• [0035]
    FIG. 20 illustrates array 100 after formation of sacrificial spacers 118. In one embodiment, sacrificial spacers 118 adjacent to the sidewalls of masking portions 116 are formed by depositing a sacrificial spacer layer and anisotropically etching the sacrificial spacer layer. In one embodiment, sacrificial spacers 118 are formed of nitride. Note that during the anisotropic etch which results in spacers 118, portions of sacrificial dielectric layer 114 between spacers 118 may be removed. Alternatively, after formation of spacers 118, portions of sacrificial dielectric layer 114 between spacers 118 may be removed using a wet etch.
  • [0036]
    FIG. 21 illustrates array 100 after formation of separating dielectric portions 120 and 122, each between adjacent mask portions and after formation of thinned sacrificial protect layer portion 124 (overlying separating dielectric portion 120) and thinned sacrificial protect layer portion 126 (overlying separating dielectric portion 126). Note that the descriptions (including, for example, the materials, processes, dimensions, etc.) and alternatives provided above for separating dielectric portions 40 and 42 and thinned sacrificial protect layer portions 46 and 48 apply to separating dielectric portions 120 and 122 and thinned sacrificial protect layer portions 124 and 126, respectively. That is, for example, separating dielectric portions 120 and 122 and thinned sacrificial protect layer portions 124 and 126 may be formed in the same manner as described above in reference to FIGS. 7 and 8.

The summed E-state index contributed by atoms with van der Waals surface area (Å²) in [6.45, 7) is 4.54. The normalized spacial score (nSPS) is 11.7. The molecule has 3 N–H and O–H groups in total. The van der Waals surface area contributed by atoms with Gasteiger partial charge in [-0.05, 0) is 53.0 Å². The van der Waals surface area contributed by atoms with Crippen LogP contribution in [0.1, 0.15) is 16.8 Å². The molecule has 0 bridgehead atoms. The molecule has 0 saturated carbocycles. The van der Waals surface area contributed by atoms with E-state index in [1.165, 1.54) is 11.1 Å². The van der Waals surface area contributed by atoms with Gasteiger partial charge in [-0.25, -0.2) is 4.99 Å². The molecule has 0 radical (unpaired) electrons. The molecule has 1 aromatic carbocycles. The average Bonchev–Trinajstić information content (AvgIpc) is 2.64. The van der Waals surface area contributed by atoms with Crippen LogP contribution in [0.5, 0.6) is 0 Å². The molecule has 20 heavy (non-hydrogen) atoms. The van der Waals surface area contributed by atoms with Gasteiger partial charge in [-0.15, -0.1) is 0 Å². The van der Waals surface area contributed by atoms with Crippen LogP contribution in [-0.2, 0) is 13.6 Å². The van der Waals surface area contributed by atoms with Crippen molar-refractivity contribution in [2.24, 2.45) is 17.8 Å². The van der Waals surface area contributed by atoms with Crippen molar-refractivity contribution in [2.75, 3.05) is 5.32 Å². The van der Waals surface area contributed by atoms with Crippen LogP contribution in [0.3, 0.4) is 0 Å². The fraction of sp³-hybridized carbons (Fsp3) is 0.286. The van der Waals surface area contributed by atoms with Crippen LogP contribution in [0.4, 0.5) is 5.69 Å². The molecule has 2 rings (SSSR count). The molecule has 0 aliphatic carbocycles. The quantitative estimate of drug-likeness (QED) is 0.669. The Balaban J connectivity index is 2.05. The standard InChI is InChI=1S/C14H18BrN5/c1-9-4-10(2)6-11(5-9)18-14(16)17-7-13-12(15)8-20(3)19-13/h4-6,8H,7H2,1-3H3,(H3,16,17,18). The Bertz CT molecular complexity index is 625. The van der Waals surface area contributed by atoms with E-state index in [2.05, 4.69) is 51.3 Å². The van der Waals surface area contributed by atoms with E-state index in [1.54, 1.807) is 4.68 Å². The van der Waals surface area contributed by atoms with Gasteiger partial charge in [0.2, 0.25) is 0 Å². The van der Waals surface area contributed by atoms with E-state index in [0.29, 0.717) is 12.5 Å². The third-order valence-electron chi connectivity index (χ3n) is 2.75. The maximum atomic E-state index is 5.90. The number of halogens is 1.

• [0037]
    FIG. 22 illustrates array 100 after removal of spacers 118 using, for example, a wet etch. As was described above in reference to FIG. 9, note that sacrificial protect layer portions 124 and 126 protect underlying separating insulating portions 120 and 122 during the removal of spacers 118. After removal of spacers 118, thinned sacrificial protect layer portions 124 and 126 are removed using, for example, a selective dry etch. Afterwards, a clean is performed to remove exposed portions of sacrificial dielectric layer 114 (such as between insulating mask portions 116 and separating dielectric portions 120 and 122). Note that during the removal of exposed portions of sacrificial dielectric layer 114, portions of dielectric portions 116, 120, and 122 may also be etched. However, through the use of a controlled etch of exposed portions of sacrificial dielectric layer 114, overetch may be minimized.